Canon’s latest enthusiast compact offers a compelling combination of a long zoom range and a relatively large 1in sensor. Andy Westlake tests it out
Canon PowerShot G3 X – Features
To capture images, the G3 X uses a 20.2MP, 1in BSI CMOS sensor, which is likely the same Sony unit as that used in cameras like the Panasonic FZ1000, Sony RX10 and Canon’s own G7 X. Like most of those cameras, the sensitivity range covers ISO 125-12,800. Shutter speeds run from 30secs-1/2000sec, which isn’t especially fast by modern standards, and continuous shooting is available at 5.9 frames per second, although this drops to 3.2fps if you want the camera to refocus between shots.
However, there’s no doubting the G3 X’s headline feature – its 24-600mm equivalent optically stabilised zoom lens covers a vast wideangle to ultra-telephoto range, making it suitable for a huge array of subjects from landscapes to wildlife. The minimum focus distance is a mere 5cm from the front of the lens at wideangle, extending to 85cm at full telephoto, so it’s quite handy for close-ups too. But while the maximum aperture starts at f/2.8 at wideangle, it drops off pretty quickly, to f/4 at 50mm equivalent, f/5 at 85mm equivalent and f/5.6 all the way from 200mm equivalent through to its full telephoto setting. Canon has limited the minimum aperture to f/11 throughout, which is perfectly sensible to avoid excessive diffraction softening on this sensor format.
Additional exposure control is provided by a built-in 3-stop neutral density filter, which allows shooting wide open in bright sunlight. This is fortunate, as the lens doesn’t have a filter thread itself, although it’s possible to use 67mm-threaded attachments via the optional FA-DC67B filter adapter. This costs £40 in a kit with the LH-DC100 hood.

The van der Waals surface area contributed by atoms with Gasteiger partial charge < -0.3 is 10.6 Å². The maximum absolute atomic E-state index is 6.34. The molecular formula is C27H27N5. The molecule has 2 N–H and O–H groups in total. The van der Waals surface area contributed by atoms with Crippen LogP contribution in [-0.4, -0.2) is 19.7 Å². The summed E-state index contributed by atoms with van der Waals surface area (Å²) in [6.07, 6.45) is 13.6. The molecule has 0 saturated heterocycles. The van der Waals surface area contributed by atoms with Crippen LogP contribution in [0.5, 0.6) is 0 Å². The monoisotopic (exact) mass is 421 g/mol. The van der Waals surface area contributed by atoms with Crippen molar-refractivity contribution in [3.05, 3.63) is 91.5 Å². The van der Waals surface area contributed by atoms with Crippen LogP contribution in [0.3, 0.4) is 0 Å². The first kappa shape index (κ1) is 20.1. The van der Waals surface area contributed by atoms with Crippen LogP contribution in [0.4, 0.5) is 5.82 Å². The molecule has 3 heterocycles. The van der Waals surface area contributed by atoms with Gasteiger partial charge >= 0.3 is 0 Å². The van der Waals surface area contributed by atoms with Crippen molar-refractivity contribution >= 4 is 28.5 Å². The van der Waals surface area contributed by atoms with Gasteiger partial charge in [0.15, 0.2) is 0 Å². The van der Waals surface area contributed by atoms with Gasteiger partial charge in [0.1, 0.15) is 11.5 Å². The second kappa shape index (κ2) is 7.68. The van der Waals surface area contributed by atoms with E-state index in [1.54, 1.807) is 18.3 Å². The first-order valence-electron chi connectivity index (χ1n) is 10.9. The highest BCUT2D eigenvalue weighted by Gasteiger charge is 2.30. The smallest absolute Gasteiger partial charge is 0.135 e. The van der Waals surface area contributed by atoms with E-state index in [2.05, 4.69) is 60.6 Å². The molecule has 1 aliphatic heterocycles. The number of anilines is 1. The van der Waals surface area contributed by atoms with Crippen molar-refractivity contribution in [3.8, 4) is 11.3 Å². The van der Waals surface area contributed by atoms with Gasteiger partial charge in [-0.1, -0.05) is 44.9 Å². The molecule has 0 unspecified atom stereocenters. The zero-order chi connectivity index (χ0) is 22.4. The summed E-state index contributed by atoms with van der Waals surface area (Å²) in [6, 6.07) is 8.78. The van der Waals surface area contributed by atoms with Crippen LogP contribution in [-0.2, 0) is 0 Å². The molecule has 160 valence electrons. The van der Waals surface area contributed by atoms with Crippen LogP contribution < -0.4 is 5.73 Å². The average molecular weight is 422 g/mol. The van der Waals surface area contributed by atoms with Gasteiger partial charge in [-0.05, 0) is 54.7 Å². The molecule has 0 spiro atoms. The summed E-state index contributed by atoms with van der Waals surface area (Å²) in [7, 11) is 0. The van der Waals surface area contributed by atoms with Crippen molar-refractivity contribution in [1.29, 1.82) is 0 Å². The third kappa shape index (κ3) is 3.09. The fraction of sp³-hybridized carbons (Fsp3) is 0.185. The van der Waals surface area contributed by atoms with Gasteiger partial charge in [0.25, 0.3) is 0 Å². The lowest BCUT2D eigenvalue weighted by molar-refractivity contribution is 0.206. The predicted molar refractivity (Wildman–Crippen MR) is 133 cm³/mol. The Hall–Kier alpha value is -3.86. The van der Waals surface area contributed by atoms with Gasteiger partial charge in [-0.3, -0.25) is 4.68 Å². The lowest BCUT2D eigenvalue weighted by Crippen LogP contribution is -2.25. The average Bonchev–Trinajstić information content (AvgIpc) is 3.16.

A small built-in flash pops up from the top of the camera, which is released by a sliding switch on the side. Canon specifies an optimistic-sounding 6.8m range at wideangle and 3.1m at telephoto, but this likely assumes use of a high ISO setting. For more creative lighting, a hotshoe accepts Canon’s EX-series flashguns and third-party Canon-dedicated units, but sadly the internal flash can’t be used to control external units wirelessly.
Canon describes the G3 X as a ‘stills and video powerhouse’, and to this end it can record full HD 1,920×1,800-pixel movies at a full range of frame rates comrpsing 60, 50, 30, 25 and 24fps. Sound is recorded by a built-in stereo microphone, and the camera has a pair of 3.5mm stereo sockets for an external microphone and, more unusually, headphones. There’s a configurable peaking display to aid manual focus, but no overexposure warning. This counts as a quite respectable video specification, but it is easily trumped by the 4K-capable FZ1000 and Sony’s new but expensive RX10 II.
As we’d expect, the camera has built-in Wi-Fi, and as usual for Canon it has a wider range of applications than most. Images can be transferred between cameras, copied to a computer or output to a Wi-Fi-enabled printer. Naturally, the camera can also connect to a smartphone or tablet, with built-in NFC for easy pairing to a compatible device. Canon’s new Camera Connect app for iOS and Android allows both image sharing and remote operation of the camera, with plenty of manual control. A small button behind the mode dial activates Wi-Fi for connection to your smartphone or tablet.